From the vantage point of "real life" (as dancers say), Collusion tells the story of a young girl's initiation into the disciplined, exalting world of classical ballet and into a secret love relationship with F., the ballet master whom she adored.
"Do you want to be a great dancer?" F. had asked her when she was twelve. She did. And so Collusion tells of how she gave up ordinary life—family, boyfriends, hamburgers, homework, and pop music—for a life dedicated to the promise of artistry. At the center of that new life was always the figure of F.—ironic, moody, demanding, quixotically generous or withholding—who could control her with a sarcastic comment or the flash of his cane across her thigh, but also with the lyrical beauty of his classes and the vision of herself in a perfect arabesque. F. was the first man to partner her, and the first to teach her that love can come in strange forms: in the airborne lifts of Les Sylphides, in brilliant pirouettes, and in measured violence.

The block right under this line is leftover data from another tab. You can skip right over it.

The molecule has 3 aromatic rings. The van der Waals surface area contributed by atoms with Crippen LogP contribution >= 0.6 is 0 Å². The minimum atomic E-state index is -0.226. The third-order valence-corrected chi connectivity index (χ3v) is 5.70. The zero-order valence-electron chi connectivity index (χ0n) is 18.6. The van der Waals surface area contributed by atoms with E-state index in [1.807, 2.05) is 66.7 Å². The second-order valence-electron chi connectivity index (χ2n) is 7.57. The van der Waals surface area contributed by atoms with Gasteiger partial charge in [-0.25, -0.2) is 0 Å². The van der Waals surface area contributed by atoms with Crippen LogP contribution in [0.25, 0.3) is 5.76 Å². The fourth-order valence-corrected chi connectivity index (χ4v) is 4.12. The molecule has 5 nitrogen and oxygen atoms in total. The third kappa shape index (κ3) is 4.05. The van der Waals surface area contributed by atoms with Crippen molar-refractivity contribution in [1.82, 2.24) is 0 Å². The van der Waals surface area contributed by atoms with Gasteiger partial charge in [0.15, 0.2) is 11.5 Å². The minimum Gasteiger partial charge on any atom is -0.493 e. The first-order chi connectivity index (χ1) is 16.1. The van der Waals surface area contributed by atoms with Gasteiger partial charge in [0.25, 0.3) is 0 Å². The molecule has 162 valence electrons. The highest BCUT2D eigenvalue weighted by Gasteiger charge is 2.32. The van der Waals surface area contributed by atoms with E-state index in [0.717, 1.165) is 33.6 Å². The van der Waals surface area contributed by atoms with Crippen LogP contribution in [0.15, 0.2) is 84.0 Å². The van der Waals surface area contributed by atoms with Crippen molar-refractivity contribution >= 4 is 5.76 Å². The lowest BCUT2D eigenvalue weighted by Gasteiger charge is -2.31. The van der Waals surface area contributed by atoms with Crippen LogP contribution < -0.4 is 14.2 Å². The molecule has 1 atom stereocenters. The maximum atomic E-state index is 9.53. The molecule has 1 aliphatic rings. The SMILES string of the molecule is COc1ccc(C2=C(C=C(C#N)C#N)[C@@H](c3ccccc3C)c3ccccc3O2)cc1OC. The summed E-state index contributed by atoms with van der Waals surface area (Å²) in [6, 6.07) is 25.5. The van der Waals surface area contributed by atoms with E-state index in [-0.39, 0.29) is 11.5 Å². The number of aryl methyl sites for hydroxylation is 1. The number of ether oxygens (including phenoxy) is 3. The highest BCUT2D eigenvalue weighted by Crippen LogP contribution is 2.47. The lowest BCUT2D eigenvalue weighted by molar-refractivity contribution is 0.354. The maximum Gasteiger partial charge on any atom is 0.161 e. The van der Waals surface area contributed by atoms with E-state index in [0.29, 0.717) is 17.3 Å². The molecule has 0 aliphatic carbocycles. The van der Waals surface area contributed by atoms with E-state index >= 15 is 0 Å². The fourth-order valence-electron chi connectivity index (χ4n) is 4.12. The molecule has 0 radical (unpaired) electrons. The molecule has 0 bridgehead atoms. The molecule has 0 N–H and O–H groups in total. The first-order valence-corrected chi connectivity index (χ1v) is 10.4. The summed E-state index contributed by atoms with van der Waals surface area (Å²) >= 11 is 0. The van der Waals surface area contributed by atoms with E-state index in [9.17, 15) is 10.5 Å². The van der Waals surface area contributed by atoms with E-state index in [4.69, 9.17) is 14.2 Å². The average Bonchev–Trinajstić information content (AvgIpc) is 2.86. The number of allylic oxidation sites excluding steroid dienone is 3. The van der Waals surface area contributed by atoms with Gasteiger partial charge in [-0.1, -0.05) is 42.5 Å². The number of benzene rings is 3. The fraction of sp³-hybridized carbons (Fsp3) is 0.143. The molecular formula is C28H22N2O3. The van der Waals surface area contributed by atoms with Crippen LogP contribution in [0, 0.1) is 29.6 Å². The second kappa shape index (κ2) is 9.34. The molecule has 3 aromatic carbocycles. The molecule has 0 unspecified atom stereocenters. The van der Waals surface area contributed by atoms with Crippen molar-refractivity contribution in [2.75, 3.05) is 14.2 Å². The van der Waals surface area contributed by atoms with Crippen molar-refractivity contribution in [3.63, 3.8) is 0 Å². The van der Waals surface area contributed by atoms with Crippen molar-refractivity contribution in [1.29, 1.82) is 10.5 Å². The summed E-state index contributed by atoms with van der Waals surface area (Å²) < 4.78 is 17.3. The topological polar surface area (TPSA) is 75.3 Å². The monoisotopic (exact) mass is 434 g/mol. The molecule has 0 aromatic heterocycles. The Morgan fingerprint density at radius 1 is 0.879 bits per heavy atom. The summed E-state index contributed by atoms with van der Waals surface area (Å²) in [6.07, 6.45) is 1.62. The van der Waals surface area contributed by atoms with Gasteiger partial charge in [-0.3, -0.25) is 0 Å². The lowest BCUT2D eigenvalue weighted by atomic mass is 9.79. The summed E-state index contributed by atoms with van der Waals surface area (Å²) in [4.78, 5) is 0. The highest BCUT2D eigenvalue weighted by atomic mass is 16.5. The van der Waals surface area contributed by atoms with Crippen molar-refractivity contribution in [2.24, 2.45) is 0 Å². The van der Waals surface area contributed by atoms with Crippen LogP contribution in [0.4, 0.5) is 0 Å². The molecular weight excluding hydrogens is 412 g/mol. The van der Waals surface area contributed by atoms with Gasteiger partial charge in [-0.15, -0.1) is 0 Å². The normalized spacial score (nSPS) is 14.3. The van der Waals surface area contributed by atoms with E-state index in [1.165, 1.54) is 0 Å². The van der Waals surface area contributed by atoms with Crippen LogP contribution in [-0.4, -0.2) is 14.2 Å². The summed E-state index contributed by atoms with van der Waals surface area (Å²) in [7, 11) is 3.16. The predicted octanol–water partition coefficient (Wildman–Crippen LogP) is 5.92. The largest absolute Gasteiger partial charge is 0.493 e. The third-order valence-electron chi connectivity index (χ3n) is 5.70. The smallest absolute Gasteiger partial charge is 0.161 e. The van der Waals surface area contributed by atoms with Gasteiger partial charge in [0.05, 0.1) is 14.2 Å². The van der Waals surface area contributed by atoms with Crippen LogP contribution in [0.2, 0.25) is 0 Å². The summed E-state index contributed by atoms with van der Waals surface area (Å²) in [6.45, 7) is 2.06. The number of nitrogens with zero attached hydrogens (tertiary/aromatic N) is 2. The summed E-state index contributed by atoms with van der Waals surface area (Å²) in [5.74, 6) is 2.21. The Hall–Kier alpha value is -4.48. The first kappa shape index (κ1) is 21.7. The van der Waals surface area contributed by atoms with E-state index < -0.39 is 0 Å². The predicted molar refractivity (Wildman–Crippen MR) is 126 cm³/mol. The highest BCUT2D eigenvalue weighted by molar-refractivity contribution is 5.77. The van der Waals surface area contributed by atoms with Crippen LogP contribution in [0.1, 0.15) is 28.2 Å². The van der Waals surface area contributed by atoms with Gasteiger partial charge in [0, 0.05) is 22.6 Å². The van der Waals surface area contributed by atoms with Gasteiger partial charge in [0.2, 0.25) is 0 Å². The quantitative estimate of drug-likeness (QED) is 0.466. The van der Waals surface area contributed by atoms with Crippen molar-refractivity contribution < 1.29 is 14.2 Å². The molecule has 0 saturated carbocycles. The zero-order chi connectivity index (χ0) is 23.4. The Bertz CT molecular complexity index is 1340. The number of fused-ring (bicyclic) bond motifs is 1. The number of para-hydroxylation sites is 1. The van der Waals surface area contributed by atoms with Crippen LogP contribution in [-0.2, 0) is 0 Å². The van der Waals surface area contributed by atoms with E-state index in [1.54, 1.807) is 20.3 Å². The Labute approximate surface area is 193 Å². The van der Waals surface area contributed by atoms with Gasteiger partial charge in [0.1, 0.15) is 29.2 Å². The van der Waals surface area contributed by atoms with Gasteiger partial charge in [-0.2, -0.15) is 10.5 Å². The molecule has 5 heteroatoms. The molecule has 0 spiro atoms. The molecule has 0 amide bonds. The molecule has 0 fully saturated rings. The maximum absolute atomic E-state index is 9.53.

Collusion describes the secret life of ballet. It is a life in which "normal" values are reversed. Brutality is seen as a gift, fear as devotion, sadism (rightly, in this case) as love. Free of conventional moral judgments, Collusion tells of possession and surrender, of power and submission, of the bond between a young girl and an older man.
In spare, emotionally resonant prose, award-winning poet and novelist Evan Zimroth unfolds a mesmerizing story of artistic ambition, power, and love in an unforgettable memoir of adolescence. Collusion portrays a real relationship, one that society dares not speak of, and it does so with admirable honesty and sensitivity.